• Encrypt Sensitive Data and Communications

Encryption protects sensitive data by converting it into an unreadable format called cipher text. Strong encryption algorithms like AES (Advanced Encryption Standard) should be used to encrypt sensitive user data stored on embedded devices. This includes credentials, personal information, firmware and configuration files. AES keys should be randomly generated and securely stored. 

Data transmitted between devices and servers over networks also needs protection. TLS (Transport Layer Security) protocol encrypts data in transit using AES and provides endpoint authentication and integrity checking. It ensures data remains encrypted from the source device to the destination server. The encrypted data should remain encrypted at rest on devices and servers as well as while being transferred. Hardware security modules can securely store and process encryption keys to decrypt and encrypt data on devices and during transmission. This protects sensitive data from unauthorized access.

  • Implement Secure Updates and Patch Management  

It is important for embedded solution company devices to support secure over-the-air firmware updates to address any vulnerabilities discovered after deployment. The update images should be digitally signed by a trusted authority to verify their integrity and authenticity. The device can then verify the signature before installing the update. Rollback prevention prevents unauthorized downgrade to an older version. Version control ensures only the latest update is installed. Additionally, unused ports and services listening over the network should be disabled once the update is applied to close any avenues of attacks. Timely patches to vulnerabilities also need an efficient vulnerability and patch management process that involves timely vulnerability monitoring and patch development/testing before rolling out updates to devices. This helps plug security gaps in a coordinated manner.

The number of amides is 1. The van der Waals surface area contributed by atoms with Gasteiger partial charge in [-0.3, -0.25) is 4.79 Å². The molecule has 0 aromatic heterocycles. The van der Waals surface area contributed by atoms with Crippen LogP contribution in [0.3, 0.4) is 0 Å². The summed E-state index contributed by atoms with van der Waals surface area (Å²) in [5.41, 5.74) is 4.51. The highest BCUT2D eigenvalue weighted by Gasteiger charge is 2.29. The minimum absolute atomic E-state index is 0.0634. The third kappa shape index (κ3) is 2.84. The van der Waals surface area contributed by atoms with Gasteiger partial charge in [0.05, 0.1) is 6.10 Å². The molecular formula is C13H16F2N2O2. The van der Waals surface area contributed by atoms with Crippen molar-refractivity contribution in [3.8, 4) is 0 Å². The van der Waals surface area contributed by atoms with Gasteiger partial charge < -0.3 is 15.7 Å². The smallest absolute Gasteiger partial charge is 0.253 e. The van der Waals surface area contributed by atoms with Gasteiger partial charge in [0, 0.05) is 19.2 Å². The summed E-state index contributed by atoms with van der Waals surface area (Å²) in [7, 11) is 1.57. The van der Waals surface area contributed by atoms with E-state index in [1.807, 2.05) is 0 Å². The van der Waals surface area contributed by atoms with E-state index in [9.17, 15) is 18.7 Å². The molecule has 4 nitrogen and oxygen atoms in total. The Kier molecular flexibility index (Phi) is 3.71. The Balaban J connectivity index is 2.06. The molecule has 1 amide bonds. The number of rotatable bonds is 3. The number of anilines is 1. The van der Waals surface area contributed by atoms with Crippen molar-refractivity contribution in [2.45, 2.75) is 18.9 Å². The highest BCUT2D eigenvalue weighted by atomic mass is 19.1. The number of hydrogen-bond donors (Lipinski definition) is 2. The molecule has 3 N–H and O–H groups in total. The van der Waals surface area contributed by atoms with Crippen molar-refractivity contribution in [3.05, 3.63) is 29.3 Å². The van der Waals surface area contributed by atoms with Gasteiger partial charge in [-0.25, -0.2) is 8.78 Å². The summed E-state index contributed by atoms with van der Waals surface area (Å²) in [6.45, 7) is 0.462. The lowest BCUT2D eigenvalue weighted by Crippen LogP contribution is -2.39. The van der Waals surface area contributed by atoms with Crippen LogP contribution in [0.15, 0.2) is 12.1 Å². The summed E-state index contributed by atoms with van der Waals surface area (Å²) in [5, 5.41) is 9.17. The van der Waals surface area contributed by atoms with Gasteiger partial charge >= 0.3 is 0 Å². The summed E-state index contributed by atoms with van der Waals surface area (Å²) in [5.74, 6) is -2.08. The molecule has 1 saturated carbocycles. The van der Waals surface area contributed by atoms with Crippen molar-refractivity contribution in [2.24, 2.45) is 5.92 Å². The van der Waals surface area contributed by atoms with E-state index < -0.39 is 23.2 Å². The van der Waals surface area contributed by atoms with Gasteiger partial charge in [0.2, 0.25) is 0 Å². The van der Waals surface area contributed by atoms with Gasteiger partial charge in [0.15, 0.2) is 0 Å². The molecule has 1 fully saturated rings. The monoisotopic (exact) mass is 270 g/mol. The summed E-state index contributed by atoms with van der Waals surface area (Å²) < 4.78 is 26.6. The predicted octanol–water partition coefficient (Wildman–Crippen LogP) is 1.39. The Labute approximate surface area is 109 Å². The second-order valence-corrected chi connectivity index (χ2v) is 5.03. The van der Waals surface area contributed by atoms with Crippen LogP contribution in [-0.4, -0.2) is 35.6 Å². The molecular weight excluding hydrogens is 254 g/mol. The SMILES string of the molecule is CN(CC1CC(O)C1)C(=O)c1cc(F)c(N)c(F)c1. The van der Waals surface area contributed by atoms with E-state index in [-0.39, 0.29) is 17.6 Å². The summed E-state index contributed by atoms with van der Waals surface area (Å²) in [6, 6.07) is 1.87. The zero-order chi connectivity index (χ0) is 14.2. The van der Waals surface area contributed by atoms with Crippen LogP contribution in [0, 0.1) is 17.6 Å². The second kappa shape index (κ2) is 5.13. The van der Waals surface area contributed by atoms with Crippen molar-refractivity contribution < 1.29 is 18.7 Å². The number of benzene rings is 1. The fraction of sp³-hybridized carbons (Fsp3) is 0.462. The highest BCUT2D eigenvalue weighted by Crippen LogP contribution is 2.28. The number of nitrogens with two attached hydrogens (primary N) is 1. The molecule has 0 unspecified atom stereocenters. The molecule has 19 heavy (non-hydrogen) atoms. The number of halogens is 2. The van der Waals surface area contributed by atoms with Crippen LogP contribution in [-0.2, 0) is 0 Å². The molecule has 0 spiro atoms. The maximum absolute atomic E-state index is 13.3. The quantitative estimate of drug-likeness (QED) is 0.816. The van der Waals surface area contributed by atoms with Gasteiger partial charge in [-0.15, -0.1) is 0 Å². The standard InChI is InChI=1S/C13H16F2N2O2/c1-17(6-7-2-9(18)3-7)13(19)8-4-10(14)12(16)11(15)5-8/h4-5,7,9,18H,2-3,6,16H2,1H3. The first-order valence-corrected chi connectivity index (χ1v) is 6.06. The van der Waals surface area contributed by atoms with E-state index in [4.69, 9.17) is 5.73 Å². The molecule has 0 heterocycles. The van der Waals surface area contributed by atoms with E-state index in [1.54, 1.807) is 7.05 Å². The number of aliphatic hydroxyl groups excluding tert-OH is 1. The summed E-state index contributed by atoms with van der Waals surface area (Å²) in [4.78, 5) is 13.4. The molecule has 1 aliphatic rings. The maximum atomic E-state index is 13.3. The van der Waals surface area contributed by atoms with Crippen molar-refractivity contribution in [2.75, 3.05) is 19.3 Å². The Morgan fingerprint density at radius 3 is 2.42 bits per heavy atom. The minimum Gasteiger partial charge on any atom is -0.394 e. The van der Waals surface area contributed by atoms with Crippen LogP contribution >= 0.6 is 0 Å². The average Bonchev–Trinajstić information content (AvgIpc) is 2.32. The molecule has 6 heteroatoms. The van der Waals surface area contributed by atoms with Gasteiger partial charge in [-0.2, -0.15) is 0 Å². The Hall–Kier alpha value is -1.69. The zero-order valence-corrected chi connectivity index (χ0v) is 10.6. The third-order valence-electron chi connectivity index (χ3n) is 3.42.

• Use Isolation and Segmentation

Isolation and segmentation techniques restrict the spread of threats even if one component gets compromised. Techniques like process isolation, memory protection units, and trusted execution environments isolate critical processes and data. Network segmentation separates functions onto different network zones based on criticality and access requirements. These techniques make it difficult for attackers to move laterally within the system.

  • Monitor for Anomalies

Continuous monitoring helps detect anomalies and security issues. Logs from devices, applications and network traffic need to be collected securely and analyzed for anomalies, unusual patterns and threats using security information and event management (SIEM) solutions. Monitoring helps detect intrusions, data/configuration changes, unauthorized access attempts and malware infections at an early stage for remediation. Alerts about critical issues need to be sent to security teams.


As embedded systems pcb design service become more connected, securing them requires a holistic approach following industry best practices. Adopting development practices, implementing authentication and encryption, managing updates securely, isolating components, monitoring for threats and responding to incidents promptly can help strengthen security posture of embedded systems. With growing security risks, it is important for organizations to prioritize security right from design to deployment and operations.

Related Articles

Leave a Reply

Your email address will not be published. Required fields are marked *

Back to top button